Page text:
The cybersecurity threats the utility industry faces are unlike any other threats we have seen. Our dependence on operational technology to provide support for energy generation, distribution, and transmission in our daily operations is at a peak, which has created gaps for cybersecurity threats to feast on.
Recently, we have witnessed an upsurge in the frequency of cyber-attacks on the energy industry. These occurrences range from small attacks targeting local energy companies to large attacks on grids at national scales. Over the past several years, the frequency of Industrial Control System-focused attacks at the hands of nation states and cybercriminals has increased. The Triton/Trisis attack and those against the Ukrainian Power Gird are sour examples of this trend.
Adding protection features such as patching and network segmentation can stop these cybercriminals from disrupting the energy process. However, this is just a stop-gap measure. Cybersecurity protocols need to be updated, refreshed, and evaluated to beat the hackers.
Booz Allen recommends establishing a strategy and high-level roadmap to establish an Operational Technology (OT) Security Operations Center (SOC) capability – the only long-lasting solution to protecting the cyberspace for energy activities is the collaboration of all operational technology and security operations center capabilities.
How do we bridge the gap between people, processes, and technology in the utility industry?
Advances in the complexity and interconnectedness of day-to-day energy support operations has caused a gap between people, processes, and technology. To bridge this gap, there is a need for greater collaboration and information sharing between these components.
Observations within the industry show existing collaborations in the system. The next step is to build and expand on these systems to be all-encompassing. While further collaboration is possible, the limitation of collaboration in the oil & gas and utility industry is that information sharing only occurs when mandated.
There is an increasing call from experts for stronger collaborations between industry parts. People, processes, and technology across all environments have to engage in continuous collaboration for a better performing system. For example, the Cyber Defense, Business Areas, and CIOPS teams all have to share operational technology and information technology at a greater scale, and not only when instructed.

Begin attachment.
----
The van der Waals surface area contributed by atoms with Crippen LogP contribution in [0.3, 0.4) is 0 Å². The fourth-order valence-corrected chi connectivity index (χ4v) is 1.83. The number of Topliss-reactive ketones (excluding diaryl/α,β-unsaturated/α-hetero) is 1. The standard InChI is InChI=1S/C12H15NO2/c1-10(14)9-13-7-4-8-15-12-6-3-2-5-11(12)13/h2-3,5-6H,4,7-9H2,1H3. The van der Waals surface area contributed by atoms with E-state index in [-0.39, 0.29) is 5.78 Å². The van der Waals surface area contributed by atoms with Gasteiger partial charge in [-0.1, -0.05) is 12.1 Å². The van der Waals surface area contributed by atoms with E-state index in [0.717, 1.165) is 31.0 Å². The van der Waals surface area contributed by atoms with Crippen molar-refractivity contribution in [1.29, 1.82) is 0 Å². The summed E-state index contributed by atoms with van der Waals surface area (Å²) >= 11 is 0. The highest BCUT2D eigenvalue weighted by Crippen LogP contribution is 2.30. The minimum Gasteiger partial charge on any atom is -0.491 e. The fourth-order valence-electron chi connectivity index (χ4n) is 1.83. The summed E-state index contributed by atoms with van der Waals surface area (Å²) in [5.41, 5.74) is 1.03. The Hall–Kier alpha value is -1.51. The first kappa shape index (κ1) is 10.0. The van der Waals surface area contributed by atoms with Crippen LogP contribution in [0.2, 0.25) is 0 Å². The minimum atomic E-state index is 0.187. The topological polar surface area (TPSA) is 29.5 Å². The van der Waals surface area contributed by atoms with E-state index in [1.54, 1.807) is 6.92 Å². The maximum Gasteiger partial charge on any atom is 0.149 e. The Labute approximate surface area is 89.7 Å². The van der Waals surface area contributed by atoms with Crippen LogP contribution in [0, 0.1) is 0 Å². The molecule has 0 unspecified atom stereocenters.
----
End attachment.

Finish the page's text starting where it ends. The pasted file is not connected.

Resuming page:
How COVID-19 is/has impacted the utility market from a cyber perspective?
The COVID-19 pandemic has affected all industries at a global level. We’ve watched our aviation operations cripple while others, such as the utility market, have experienced smaller impacts upfront, with longer implications to follow.
While the utility market has fared relatively well in coping with the pandemic, the very unpredictable nature of the pandemic and its long-term effects are raising fresh questions. One of the most noticeable impacts on the utility market is the reduction in demand globally for utilities. The lockdown initiated by many countries across the globe to try and flatten the spread of the pandemic has contributed to falling demands for utilities.
An increasing remote workforce has birthed new cyber risks that cybercriminals are now exploiting. Weak points in infrastructure and remote working security connections, coupled with prolonged lockdowns and new business guidelines are unique challenges facing the industry.
Operational challenges in the utility market is a worry among all stakeholders in the industry. What we face is an unprecedented situation for the market as a whole. How does the utility market grapple with these challenges while keeping the environment safe? Our Booz Allen utility leaders have learned that distributing energy sources will undoubtedly require a new operational model.